Can personality and the home really go hand in hand? by Norina Maniscalco

As most of us are fully aware, minimalism is a thriving trend in both fashion and the home and lifestyle sectors. I mean, who can honestly say they haven’t seen around 500 Instagram posts of white walls with one perfectly positioned cactus and everything looking immaculately pristine?

Marie Kondo’s book, ‘The Life-Changing Magic of Tidying Up: The Japanese Art of Decluttering and Organizing’, is thought to have brought minimalism to the mainstream, and Forbes notes that although it is not a new concept, the minimalist lifestyle is growing amongst millennials in particular.

Bradford Shellhammer, however, is bucking the trend, claiming “I’m uneasy if I’m somewhere pristine or too minimalist. I need textures, layers and lots of colour”. His home showcases bold clashing colours, with vintage and shabby chic influences also emerging – all of which simply can’t be summed up in one word. Perhaps the word maximalism may come to mind.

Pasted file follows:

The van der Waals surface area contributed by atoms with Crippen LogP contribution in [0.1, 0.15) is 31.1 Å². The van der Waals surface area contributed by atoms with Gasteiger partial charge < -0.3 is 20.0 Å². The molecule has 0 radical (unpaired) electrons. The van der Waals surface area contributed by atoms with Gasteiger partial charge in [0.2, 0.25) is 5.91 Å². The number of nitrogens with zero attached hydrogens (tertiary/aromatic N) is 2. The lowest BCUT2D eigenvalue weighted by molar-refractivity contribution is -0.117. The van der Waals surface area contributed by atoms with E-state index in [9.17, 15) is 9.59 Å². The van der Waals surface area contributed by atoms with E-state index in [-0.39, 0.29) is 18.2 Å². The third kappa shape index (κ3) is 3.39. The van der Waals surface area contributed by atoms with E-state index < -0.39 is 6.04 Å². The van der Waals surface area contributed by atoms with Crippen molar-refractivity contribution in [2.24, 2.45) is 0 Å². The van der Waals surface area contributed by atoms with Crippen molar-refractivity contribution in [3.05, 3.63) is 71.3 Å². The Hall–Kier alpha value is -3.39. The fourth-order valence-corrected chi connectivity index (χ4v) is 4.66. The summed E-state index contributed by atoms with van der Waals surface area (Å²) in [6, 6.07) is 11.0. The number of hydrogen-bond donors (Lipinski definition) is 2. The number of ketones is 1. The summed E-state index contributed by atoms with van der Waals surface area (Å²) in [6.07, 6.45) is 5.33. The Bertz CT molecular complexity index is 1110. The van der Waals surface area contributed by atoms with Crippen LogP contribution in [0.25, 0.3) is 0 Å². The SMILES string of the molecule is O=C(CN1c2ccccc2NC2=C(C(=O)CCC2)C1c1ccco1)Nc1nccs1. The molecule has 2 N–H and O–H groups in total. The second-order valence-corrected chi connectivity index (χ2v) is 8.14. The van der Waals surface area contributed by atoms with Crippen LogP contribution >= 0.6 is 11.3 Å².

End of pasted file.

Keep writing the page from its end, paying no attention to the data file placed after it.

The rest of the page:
Nate Berkus, interior designer notes: “Your home should tell the story of who you are, and be a collection of what you love brought together under one roof”. Amina Mucciolo seems to epitomise this idea to the maximum within her own rainbow-themed flat which has become an Instagram sensation thanks to the bold colour schemes and rainbow coloured walls. “It’s really important to me that where I live is a reflection of me and my personality, and also of my husband,” she told the Mail Online.

As someone who was once described as ‘a walking rainbow’, I for one am a strong advocate of expressing yourself in every way possible. With this in mind, when looking at one of the areas in which we spend most of our lives (aside from work of course), it could be argued that perhaps we should be reassessing how space in the home works best to highlight our own personalities.

2017 interior trends are in & the jury is unanimous: bold is best, by Rhys Reynolds

It seems like only yesterday we were ushering in the beginning of 2017, yet somehow we’re already halfway through our calendars. The interior trend forecast said soft pastels and a ‘less is more’ attitude would flourish this year, but like many a weather forecast, it appears the opposite is true.